Kara Schneck (Photo by Dave Blackhurst)
Kara Schneck is Nu Skin’s communications director. (Photo by Dave Blackhurst)

This is one out of five stories in the Utah Valley BusinessQ series “Women at Work.”

Kara Schneck is in the middle of one beautiful career. As corporate communications director for Provo-based Nu Skin, Schneck has traveled around the world as a spokesperson of the $3.17-billion direct sales company.

“This year I celebrated 20 years at Nu Skin,” she says. “It’s been the best surprise and gift of my career.”

What isn’t a surprise is Schneck’s success.

From a young age, her father taught her that “the best excuse doesn’t change the outcome.” So she learned to work hard, be accountable and rise to every occasion.

“In every situation I want to exceed expectations,” she says. “I want people to know they can count on me.”

At home, Schneck has a husband and three daughters who count on her — and her life as a working mom has been filled with more ups than downs.

“I’ve kept my priorities as my guide. I’m a wife and mother first,” she says. “And truly, there is no one-size-fits-all working woman. We’re unique. And while it’s easy to look at our differences, I like to focus on what brings us together. We’re all women who want the best for our families and our communities.”

Beautifully put.

Watch and learn

Kara Schneck may not have anticipated her global career, but she did know one thing for certain.

“I knew I’d get my college degree,” she says. “That was a non-negotiable. It’s important to have an education whether you’re a mom, a community member or a member of the business community. We all need to keep learning throughout our lives.

“I have three daughters, and I instill that belief into them every chance I get.”

New York state of mind

After graduating in public relations from BYU, Schneck headed east to intern at (and ultimately work for) a high-end advertising agency in New York City.

“It was fast paced, and I had to move fast with  it,” she says.

The firm was owned by two women — a fact not lost on Schneck.

“I’ve had amazing mentors in my life — and most of them women,” she says. “It’s had a profound effect on me and the way I work.”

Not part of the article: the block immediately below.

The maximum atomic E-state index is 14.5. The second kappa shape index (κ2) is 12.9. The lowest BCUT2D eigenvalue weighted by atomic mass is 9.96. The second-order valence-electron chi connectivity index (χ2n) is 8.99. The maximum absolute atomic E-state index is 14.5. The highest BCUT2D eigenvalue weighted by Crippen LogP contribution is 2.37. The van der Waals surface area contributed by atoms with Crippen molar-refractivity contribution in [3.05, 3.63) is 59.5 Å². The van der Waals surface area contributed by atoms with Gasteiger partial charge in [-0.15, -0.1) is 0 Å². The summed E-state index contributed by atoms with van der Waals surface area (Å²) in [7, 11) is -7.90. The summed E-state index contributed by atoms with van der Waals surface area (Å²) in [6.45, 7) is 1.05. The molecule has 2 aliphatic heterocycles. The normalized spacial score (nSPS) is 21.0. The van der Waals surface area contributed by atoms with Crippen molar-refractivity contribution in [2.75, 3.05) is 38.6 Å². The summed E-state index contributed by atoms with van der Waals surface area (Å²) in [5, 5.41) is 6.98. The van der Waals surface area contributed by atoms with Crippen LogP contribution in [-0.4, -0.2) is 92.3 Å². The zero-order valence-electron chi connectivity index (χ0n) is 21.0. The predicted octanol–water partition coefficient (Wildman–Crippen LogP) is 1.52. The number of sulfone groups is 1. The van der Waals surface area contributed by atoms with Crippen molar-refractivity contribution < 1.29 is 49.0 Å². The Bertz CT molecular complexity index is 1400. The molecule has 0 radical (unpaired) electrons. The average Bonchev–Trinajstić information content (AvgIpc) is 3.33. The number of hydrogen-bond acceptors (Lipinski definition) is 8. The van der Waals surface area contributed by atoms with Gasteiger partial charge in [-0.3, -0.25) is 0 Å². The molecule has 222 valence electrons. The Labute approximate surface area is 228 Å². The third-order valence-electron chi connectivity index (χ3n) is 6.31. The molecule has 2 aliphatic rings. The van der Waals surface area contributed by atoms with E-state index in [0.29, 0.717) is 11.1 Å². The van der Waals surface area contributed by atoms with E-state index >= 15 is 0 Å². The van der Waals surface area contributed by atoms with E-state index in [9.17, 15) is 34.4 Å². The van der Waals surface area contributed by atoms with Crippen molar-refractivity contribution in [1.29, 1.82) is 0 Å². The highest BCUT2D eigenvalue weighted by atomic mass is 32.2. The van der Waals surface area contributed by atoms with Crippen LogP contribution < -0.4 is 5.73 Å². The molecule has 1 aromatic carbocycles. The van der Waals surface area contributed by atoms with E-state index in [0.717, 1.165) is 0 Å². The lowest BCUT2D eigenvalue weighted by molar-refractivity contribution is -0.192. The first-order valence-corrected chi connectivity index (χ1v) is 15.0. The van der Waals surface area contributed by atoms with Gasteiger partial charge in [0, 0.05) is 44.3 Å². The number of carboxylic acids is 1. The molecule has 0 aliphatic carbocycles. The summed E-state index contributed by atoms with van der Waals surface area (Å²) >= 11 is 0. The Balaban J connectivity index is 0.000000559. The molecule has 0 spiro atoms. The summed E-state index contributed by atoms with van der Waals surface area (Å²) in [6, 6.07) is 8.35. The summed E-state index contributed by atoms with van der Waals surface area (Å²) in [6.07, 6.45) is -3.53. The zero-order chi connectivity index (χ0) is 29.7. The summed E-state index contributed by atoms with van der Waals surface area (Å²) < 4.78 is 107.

Sock it to her

Schneck and her husband moved back to Utah, and she soon got a call from her old professor at BYU. He asked if she would be interested in interviewing at Nu Skin.

Schneck paused — a pregnant pause.

“I told him I was seven months pregnant and it probably wasn’t the right time,” she says. “He asked me to think about who might be a good fit, and I did. I thought about it non-stop. When he called two weeks later, I told him I knew the perfect person — me.”

Schneck went through several interviews, and the last one included founders Steve Lund and Blake Roney.

“I was really hoping it was my last interview, because I had run out of maternity clothes to wear,” she laughs. “During that interview, Blake asked me insightful questions. The first was if I had ever dealt with an ethical situation — and how I resolved it. Then he pointed to the socks of one of the men in the group. They were rather flashy, and he asked me what I thought of them. I said, ‘Well, it’s quite a fashion statement.’ And Blake said, ‘It’s certainly a statement. We’re just not sure what kind of statement.’”

Schneck says she instantly knew what kind of company she’d be working for.

“They wanted people who were capable of hard work, people who were ethical and people who would have fun,” she says.

Due date

Schneck started at Nu Skin on June 5, 1994. Fifteen days later, she had her first baby girl.

“It was a rather unique situation, but they were unbelievably kind,” she says. “I took some maternity leave, and then when I came back to work, I got to bring my daughter and she sat in her car seat in the corner of my office. I truly work for a family-oriented company, and I feel blessed for that.”